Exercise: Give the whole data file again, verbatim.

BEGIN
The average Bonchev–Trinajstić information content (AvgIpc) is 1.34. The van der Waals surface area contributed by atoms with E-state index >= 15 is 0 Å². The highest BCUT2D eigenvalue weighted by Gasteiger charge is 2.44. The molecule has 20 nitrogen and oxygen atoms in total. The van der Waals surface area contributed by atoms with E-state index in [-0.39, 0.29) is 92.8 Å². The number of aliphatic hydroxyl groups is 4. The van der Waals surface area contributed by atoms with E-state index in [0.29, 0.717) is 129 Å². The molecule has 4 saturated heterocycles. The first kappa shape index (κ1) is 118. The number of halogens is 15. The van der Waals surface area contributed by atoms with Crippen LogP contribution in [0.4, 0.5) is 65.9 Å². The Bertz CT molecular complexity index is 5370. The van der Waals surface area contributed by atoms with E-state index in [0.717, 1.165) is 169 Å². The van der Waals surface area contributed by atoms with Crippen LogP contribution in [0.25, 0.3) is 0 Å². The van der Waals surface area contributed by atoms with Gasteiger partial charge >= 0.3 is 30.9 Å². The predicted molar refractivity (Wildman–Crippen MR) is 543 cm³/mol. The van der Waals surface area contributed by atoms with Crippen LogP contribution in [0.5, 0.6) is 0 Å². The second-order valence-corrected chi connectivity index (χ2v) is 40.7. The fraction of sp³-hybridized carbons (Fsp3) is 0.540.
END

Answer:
The average Bonchev–Trinajstić information content (AvgIpc) is 1.34. The van der Waals surface area contributed by atoms with E-state index >= 15 is 0 Å². The highest BCUT2D eigenvalue weighted by Gasteiger charge is 2.44. The molecule has 20 nitrogen and oxygen atoms in total. The van der Waals surface area contributed by atoms with E-state index in [-0.39, 0.29) is 92.8 Å². The number of aliphatic hydroxyl groups is 4. The van der Waals surface area contributed by atoms with E-state index in [0.29, 0.717) is 129 Å². The molecule has 4 saturated heterocycles. The first kappa shape index (κ1) is 118. The number of halogens is 15. The van der Waals surface area contributed by atoms with Crippen LogP contribution in [0.4, 0.5) is 65.9 Å². The Bertz CT molecular complexity index is 5370. The van der Waals surface area contributed by atoms with E-state index in [0.717, 1.165) is 169 Å². The van der Waals surface area contributed by atoms with Crippen LogP contribution in [0.25, 0.3) is 0 Å². The van der Waals surface area contributed by atoms with Gasteiger partial charge >= 0.3 is 30.9 Å². The predicted molar refractivity (Wildman–Crippen MR) is 543 cm³/mol. The van der Waals surface area contributed by atoms with Crippen LogP contribution in [0.5, 0.6) is 0 Å². The second-order valence-corrected chi connectivity index (χ2v) is 40.7. The fraction of sp³-hybridized carbons (Fsp3) is 0.540.